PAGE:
Discover a fun way to #eatmoreveggies with our new video. Our cooking tips and ideas will show you the all the ways you can enjoy this different method of prepping veggies.
This week’s kick-off idea: Noodle-fy your veggies!
I know some of you recently received spiralizers for the holidays and may need some tips on how to use it. I’m not someone who has a lot of single-use gadgets in my kitchen, but I’m really glad I purchased this tool last year.
The truth is I’m a carb addict.
I would be happy eating some sort of noodle for every meal, but getting this spiralizer has allowed me to still get my noodle fix and eat more veggies while I’m at it.
(But don’t worry, I still indulge with regular ol’ noodles some of the time!)
Plus, making vegetable noodles is even more convenient when catering to different diets because just about all veggies are gluten-free and paleo friendly!
How to Use Your Spiralizer
Most spiralizers come with three different attachment blades:
- A thinner noodle that resembles the thickness of spaghetti. I use this one most often when substituting for an Italian or Asian noodle.
- A thicker spiral that resembles the thickness of bucatini (but not hollow). This attachment is best for making curly fries (remember, fries don’t just have to made of potatoes either!).
- A thinner ribbon that gives you a beautiful, delicate ribbon spiral. This is great for creating thinly sliced vegetables to incorporate into salads.
Once you select your blade, this video shows you how easy it is to use your spiralizer:
How to Make Vegetable Noodles with a Spiralizer
A spiralizer is a great tool to help you make vegetable noodles, which make a great paleo, gluten-free, or low-carb alternative to traditional pasta.
What to Noodle-fy & How to Cook Them
As a Noodle Substitute
- Use the thinner noodle blade and make Italian pasta dishes with: parsnips, potatoes, turnips / kohlrabi / rutabagas, sweet potatoes, zucchini
- Use the thinner noodle blade and make Asian stir-fry or soup noodles with: carrots, daikon radishes, potatoes, turnips, zucchini
How to cook: saute method
Add some cooking oil (we recommend grapeseed, avocado, or coconut) to a heated pan (like a skillet, frying pan, saute pan, or wok). Toss until tender but still rather crunchy since there will be some carryover cooking (i.e., the residual heat will continue to cook the veggies some).
Dense vegetables like potatoes and carrots will take longer to saute, while lighter veggies like zucchini will just take 2 to 4 minutes. If the pan ever looks too dry, you can always add a splash of water, broth / stock, or wine. Then eat just like a noodle – sauce it Italian style, add to an Asian soup, or add even more stir-fried vegetables to it.
How to cook: boil method
If you’re making an Italian marinara sauce or have a broth for soupy noodles, you can boil the veggie noodles directly in the sauce or soup, which will also impart more flavor into the sauce and soup. However, I recommend that if you choose this method to undercook the veggie noodles, because the hot sauce or soup will produce a lot of carryover cooking.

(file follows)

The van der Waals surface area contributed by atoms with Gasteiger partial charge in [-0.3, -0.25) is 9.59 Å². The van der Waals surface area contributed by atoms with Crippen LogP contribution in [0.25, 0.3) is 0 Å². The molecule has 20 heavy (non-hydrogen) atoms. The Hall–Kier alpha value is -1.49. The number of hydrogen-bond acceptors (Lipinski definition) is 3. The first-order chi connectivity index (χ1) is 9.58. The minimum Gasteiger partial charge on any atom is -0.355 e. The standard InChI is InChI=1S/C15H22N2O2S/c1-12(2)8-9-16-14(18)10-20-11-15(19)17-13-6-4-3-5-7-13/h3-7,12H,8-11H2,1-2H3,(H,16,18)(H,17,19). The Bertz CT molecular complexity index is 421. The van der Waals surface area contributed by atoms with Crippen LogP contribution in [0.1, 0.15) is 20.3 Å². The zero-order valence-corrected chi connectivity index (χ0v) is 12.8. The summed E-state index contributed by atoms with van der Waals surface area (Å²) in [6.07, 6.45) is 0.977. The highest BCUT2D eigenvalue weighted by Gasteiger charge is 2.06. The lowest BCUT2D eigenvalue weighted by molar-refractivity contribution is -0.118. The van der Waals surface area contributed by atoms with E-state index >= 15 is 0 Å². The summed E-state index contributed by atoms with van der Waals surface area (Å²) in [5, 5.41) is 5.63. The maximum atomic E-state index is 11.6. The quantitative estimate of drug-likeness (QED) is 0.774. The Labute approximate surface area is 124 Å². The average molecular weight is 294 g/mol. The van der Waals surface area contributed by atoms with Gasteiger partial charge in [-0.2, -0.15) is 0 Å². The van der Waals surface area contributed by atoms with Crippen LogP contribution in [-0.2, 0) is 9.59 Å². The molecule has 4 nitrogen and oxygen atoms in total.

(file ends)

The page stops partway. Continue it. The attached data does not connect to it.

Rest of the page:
How to cook: microwave method
Place noodles in a microwave-safe dish. Cover with a wet paper towel and microwave 2 minutes at a time until veggies are tender but still crunchy. Just like mentioned with the saute method, denser, firmer vegetables will take longer to cook. If a lot of liquid formed, drain before serving or cooking with other items.
For Spiralized Veggie Fries
- Use thicker blade to create veggie fries with: carrots, jicama, potatoes, sweet potatoes, turnips / kohlrabi / rutabagas
How to cook: veggie fries
Heat oven to 425F (or 218C) degrees. Use scissors to snip spiralized veggies into shorter segments. Toss spiralized veggies with oil and spread onto a sheet pan. If it feels too crowded, bake in batches or use two sheet pans. Sprinkle with salt, pepper, and any desired spices. For ideas, check out our spice infographics. Bake for 20 to 30 minutes, until golden and crispy. Shake once midway through. Enjoy with your favorite condiments or dipping sauces!
For Raw Veggie Noodles or Salads
- Use thinner noodle blade to make cold noodles or make a veggie ‘noodle’ slaw with: carrots, cucumbers, jicama, zucchini
- Use ribbon blade to create delicate ribbons of these veggies and fruits to add to your salads: apples, carrots, cucumbers, pears, persimmons, zucchini
How to dress: raw veggie noodles / ribbons
Make a vinaigrette or other sauce and toss with noodles or ribbons. Salt and pepper to taste. Veggie noodles may need more marinating time (at least 30 minutes) in the fridge for more flavor.
What to Do With Scraps
The one downside of the spiralizer is that it leaves behind a tube-shaped piece of whatever you’re spiralizing. You can toss it but I like to save my produce scraps for homemade broth / stock. I keep a large Ziploc bag in my freezer and fill it with scraps from spiralizing or other prep.
Once I get a full bag, I dump it into my slow cooker with some salt and Bay leaves, cover with water, and then cook on low for 8 to 9 hours. If you have some animal bones, you can toss those into for a homemade stock.
Now go noodle-fy / spiralize!
I hope this post has been enough to convince you to get a spiralizer (~$30 on Amazon as of this post publish date). This is such a fun way to #eatmoreveggies, and I hope there are a lot of veggie noodles in your 2015 meals!
If you’re a part of our meal plan service, you’ll definitely be seeing a lot more veggie noodles in the paleo versions of our menu. This week we’re featuring zucchini noodles (aka zoodles) in a curry noodle soup and carrot noodles in a steak stir-fry!
If you want some help incorporating more veggie noodles into your cooking, definitely check out our meal plan service. We’ll be featuring our #eatmoreveggies ideas all month long! Or sign up for our newsletter below, and we’ll send you all our best cooking resources and tips to help you cook smarter.